WWE programming had problematic ratings in 2018, and things continue to be trending down at the start of 2019. Needless to say, management needs to do something drastic.
According to Wade Keller of PWTorch.com, WWE saw record low viewership for Raw last year more than once.
Moving SmackDown to Fox on October 4 will help as the broadcast network can reach more fans than the USA Network, but the switch is only going to do so much.
This isn't the first time the biggest wrestling promotion on the planet has found itself in need of a boost. We all remember how the Monday Night War started.
WCW added Monday Nitro to its programming to compete directly with WWE Raw. Over time, Eric Bischoff helped poach some of WWE's most recognizable faces and began winning the Nielsen ratings battle on a weekly basis.
Stars like Kevin Nash, Scott Hall, Big Boss Man, Ted DiBiase, Bret Hart and many more jumped ship, and WWE was forced to do whatever it could to compete.
Some are speculating we could see the same thing happen with All Elite Wrestling, especially with Chris Jericho bragging about how good his deal is. According to Dave Meltzer of Wrestling Observer Radio (h/t Marc Middleton of WrestlingInc.com), it's the best contract the 48-year-old has ever had.
There are those who would see this as a bad thing, but there are a couple of good reasons to believe a talent purge by AEW would be the best thing for WWE right now.
It Would Solve the Overcrowding Problem
In recent years, WWE has recruited far more names than it has released, leading to a crowded main and developmental roster.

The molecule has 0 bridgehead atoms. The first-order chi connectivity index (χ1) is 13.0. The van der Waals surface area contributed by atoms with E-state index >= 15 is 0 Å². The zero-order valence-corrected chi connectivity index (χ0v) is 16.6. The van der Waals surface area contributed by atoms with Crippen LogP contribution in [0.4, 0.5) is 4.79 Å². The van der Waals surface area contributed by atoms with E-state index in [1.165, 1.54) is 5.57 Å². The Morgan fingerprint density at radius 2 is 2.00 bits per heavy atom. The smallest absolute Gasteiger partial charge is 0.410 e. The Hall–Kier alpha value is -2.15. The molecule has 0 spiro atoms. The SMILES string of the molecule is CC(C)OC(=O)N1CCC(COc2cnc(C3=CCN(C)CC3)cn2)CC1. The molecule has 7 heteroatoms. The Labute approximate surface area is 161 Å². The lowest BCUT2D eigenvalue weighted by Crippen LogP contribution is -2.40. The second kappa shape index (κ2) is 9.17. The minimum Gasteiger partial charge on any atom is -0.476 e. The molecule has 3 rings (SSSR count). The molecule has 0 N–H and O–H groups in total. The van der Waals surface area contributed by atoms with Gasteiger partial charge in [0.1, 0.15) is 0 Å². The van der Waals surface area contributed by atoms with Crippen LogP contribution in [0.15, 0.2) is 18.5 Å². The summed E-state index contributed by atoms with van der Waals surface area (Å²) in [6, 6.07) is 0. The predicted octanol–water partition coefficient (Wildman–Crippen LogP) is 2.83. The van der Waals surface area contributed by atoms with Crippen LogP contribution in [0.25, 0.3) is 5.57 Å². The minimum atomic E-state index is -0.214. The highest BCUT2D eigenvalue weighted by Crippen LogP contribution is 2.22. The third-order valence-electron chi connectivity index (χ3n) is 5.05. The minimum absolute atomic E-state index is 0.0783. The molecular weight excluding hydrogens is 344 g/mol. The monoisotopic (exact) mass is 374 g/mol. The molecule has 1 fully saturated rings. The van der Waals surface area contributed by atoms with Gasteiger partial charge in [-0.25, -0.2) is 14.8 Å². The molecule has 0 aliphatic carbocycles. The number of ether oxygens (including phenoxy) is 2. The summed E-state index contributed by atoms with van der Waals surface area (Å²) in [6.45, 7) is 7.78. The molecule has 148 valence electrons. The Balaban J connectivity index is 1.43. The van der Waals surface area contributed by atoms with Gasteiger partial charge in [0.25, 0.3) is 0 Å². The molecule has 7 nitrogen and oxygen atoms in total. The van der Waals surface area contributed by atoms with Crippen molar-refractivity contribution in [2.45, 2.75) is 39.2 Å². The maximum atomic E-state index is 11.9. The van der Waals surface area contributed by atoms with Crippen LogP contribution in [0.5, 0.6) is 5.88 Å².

People who are ready for the main roster, such as Tommaso Ciampa, Aleister Black and Shayna Baszler, are spending more time in NXT than necessary because there is no room for them on Raw and SmackDown.
When it comes to the main roster, things are even worse. The six new NXT call-ups haven't been used well since being brought up from the developmental system, and some veterans are experiencing lulls in their careers.
WWE doesn't want to let talented Superstars slip through its fingers, but at the same time, it can only keep so many people happy at once.
Dean Ambrose is leaving WWE in April, and if it isn't revealed to be part of a storyline, more people might follow him out the door if they feel unfulfilled.
Hideo Itami recently requested his release, and considering he didn't win a single title in his five years with the company, it's easy to understand why he was frustrated.
Jack Gallagher posted an episode of 205 Life on Twitter detailing Itami's final week with WWE. Anyone who is a fan of the Japanese Superstars should take a few minutes to watch it.
If enough people like Ambrose and Itami were to jump ship to AEW, WWE would be able to focus more on the talents who stick around.
WWE Flourished After the Last Talent Purge
When WWE lost some of its biggest names to WCW, Vince McMahon had to act fast. He handpicked a few Superstars and put the company machine behind them.
Triple H and DX, Kurt Angle, The Rock, Steve Austin, Edge and Christian and The Hardy Boyz all found themselves being pushed to the moon after most spent time working the midcard scene.
WWE also began using veterans such as The Undertaker in different ways. The Deadman went from a spooky demon to a badass on a motorcycle. The change helped rejuvenate his career and made him fit in better during the Attitude Era than he would have with his original gimmick.
Women such as Lita and Trish Stratus were also given more prominent roles and helped prove females could produce wrestling that was just as exciting as the men's version.
When WCW began suffering, WWE continued to thrive. Making Mick Foley the WWE champion was the catalyst the company needed to turn the tide in the battle for ratings supremacy.
When Tony Schiavone spoiled the title change, it had the reverse effect. Thousands of fans tuned in to see Mrs. Foley's Baby Boy achieve his lifelong dream of winning the biggest prize in pro wrestling.
The competition with WCW forced WWE to think on its feet, and it ended up being just what the company needed.
AEW might not provide the same level of threat WCW did due to how big WWE has become in the last 20 years, but if it can steal enough names away from McMahon, his company will be forced to rethink how it handles its Superstars.
What do you think? Would a talent purge from AEW force WWE to make changes for the better? Who do you think will jump ship to the new promotion?